Right across from the port of Montevideo, on the outer-edge of the infamous Port Market, lies Montevideo Wine Experience, a “hole-in-the-wall” style wine-bar. It’s run by two charming young guys who really know their wines, speak great English and are passionate that the rest of us get to know Uruguayan wines as intimately as they do.
I first came across them thanks to guests of mine, who told me about this wonderful little wine-bar they’d discovered in the Port Market. The wine-bar seemed to exert a mysterious force on them. Every day of their stay, after sight-seeing they would spend the afternoon hanging out there, and would
stumble come back, not only full of info about Uruguayan wines, but local politics, culture, etc…
So I had to go and check it out. And I can confirm, with their great wines, great prices and unique wine-based cocktails plus tasty tasty tapas and wonderful service and above all generosity and enthusiasm, a traveller’s time at MWE is well-spent.
The wine-bar opens at midday and closes at 9pm but if you want to stay on and owner Nico and sommelier Liber (pictured above) don’t have anywhere pressing to go, no problem, fee free to hang for as long as you like.
What any wine lover coming to Uruguay needs to know
So over a wine-based cocktail, I asked Liber and Nico for the answers to a few pertinent questions that any wine lover coming to Uruguay NEEDS to know.
The Guru: OK, it’s a really hot day and I’ve just walked into Montevideo Wine Experience. What drink would you choose to serve me?
Liber: It’s got to be a wine cocktail – our caipi made with Sauvignon Blanc, tahiti limes and fresh ginger.
[Gentle readers, I have to admit I was DUBIOUS about the very concept of a wine-based cocktail. But I have to hand it to them, these guys KNOW what works where wine is concerned. I was served an extra-lemony caipirinha made with Sauvignon Blanc and a hint of ginger and it was deliciousssss and soooo refreshing. Just the ticket for a hot summer’s day.]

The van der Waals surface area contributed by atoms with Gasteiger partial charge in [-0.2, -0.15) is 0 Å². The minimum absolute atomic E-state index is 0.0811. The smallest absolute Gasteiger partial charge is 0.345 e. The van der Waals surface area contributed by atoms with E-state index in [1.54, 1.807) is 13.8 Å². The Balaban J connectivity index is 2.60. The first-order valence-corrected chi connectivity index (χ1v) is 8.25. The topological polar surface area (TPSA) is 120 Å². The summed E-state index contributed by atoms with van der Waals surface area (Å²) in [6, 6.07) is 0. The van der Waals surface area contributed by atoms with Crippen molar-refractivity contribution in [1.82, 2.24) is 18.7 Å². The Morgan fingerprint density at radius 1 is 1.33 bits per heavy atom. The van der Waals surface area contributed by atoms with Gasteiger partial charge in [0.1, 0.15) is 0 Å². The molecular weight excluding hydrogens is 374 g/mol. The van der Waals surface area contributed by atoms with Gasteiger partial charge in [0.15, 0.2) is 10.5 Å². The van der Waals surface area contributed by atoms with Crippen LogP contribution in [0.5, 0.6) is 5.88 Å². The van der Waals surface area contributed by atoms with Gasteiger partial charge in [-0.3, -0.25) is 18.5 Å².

The Guru: And what Uruguayan wine to drink on a cold day?
Liber: It’s got to be a glass of Tannat, Uruguay’s most famous wine.
The Guru: Which three great Uruguayan wines would you recommend to a visitor to take back home with them?
Liber: On the low-price range, a Sauvignon Blanc by Gimenez Mendez which costs about 250 pesos. It’s not all Tannat here in Uruguay.
For a mid-range wine, I’d recommend a Tannat Viogner by Altos de la Ballena. It’s an extraordinary wine, very complex and produced in the department of Maldonado, six miles from Punta del Este. (Cost 590 pesos)
The very best wine that we stock is the Impetú 2011 produced by the winery Los Nadies. It’s a tiny vineyard dedicated to producing absolutely the highest quality wine. They only produced 600 bottles of Impetú 2011 in total. Right now a bottle here costs 2300 pesos but the price is likely to go up as time passes, as fewer and fewer bottles are available.
The Guru: You specialise in demystifying wines but you’re also getting some pretty famous customers, so I’ve heard.